However, Ken Kiyohara, another member of the panel and a corporate governance lawyer, questioned the addition of too many ingredients into quarterly “tanshin” reports. He believes auditor reviews are not necessary for quarterly “tanshin” reports arguing that the time-consuming auditing processes would reduce the timeliness of quarterly earnings reports. He said the lack of quarterly "tanshin" reports’ auditor reviews and enforcement actions would be compensated for by existing audited mandatory half-year and annual “yuho” securities reports as well as extraordinary reports (“rinji hokokusho”).
Two business leaders, Atsuko Kakihara of Kawasaki Heavy Industries [TYO: 7012] and Keigo Sasaki of Sumitomo Chemical [TYO: 4005], agreed with Kiyohara saying it is important to maintain the timeliness of quarterly earnings reports. To this end, the compulsory introduction of auditor reviews for “tanshin” would run counter to the direction of greater efficiency and simplification, they said.
Goro Kumagai of the Securities Analyst Association of Japan also stressed the importance of the timeliness of quarterly “tanshin” earnings reports. Kumagai said it is not necessary to introduce auditor reviews and enforcement actions against misstatements for first- and third-quarter “tanshin” reports because listed companies are already required to submit audited half- and full-year securities reports by law.
According to a September survey on quarterly disclosures that was carried out by the Securities Analyst Association of Japan, 66% of the respondents said first- and third-quarter earnings “tanshin” reports should be made mandatory for all listed companies. Whilst 56% of the respondents said auditor reviews are not necessary to maintain the timeliness of the quarterly earnings reports, 73% said auditor reviews for compulsory half-year securities reports should remain.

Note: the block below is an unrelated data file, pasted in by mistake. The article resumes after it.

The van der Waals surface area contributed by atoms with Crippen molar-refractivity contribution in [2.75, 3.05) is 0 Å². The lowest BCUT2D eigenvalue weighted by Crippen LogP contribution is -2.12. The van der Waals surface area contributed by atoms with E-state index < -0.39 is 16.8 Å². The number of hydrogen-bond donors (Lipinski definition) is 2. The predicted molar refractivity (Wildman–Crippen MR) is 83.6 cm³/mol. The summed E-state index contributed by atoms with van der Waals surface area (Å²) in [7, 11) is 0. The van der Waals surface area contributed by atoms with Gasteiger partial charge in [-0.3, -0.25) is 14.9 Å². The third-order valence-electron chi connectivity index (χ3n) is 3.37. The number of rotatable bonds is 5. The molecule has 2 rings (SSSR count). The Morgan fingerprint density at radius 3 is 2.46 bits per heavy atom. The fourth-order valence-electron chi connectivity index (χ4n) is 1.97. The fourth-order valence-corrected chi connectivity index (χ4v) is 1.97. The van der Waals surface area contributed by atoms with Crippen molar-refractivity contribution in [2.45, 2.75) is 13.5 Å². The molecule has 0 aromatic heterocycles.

Earliest date new rules can be applied is 2024
According to a Financial Services Agency (FSA) official, the Japanese government panel is expected to draw up a final recommendation by this autumn, which is likely to be followed by the government’s submission of legislation to parliament to amend the Financial Instruments and Exchange Act and the Tokyo Stock Exchange (TSE) rules in 2023. The official said the earliest date new rules can be applied is 2024.
A Tokyo-based corporate governance lawyer, who is also an outside director at a TSE Prime Market listed mining company, said the company’s board members have been keenly watching the direction of the review, which he described as ‘controversial’.
He said, however, even if the government were to decide to leave the disclosure of quarterly “tanshin” earnings reports to the discretion of each company, his company will continue to make disclosures because a massive number of shareholders may divest their holdings if they were to stop quarterly disclosures.
On the other hand, a Tokyo-based long-term institutional investor said that the quarterly earnings system means there are four so-called silent periods each year. And these silent periods pose a problem for investors because it reduces the time during which shareholders can engage with management and directors.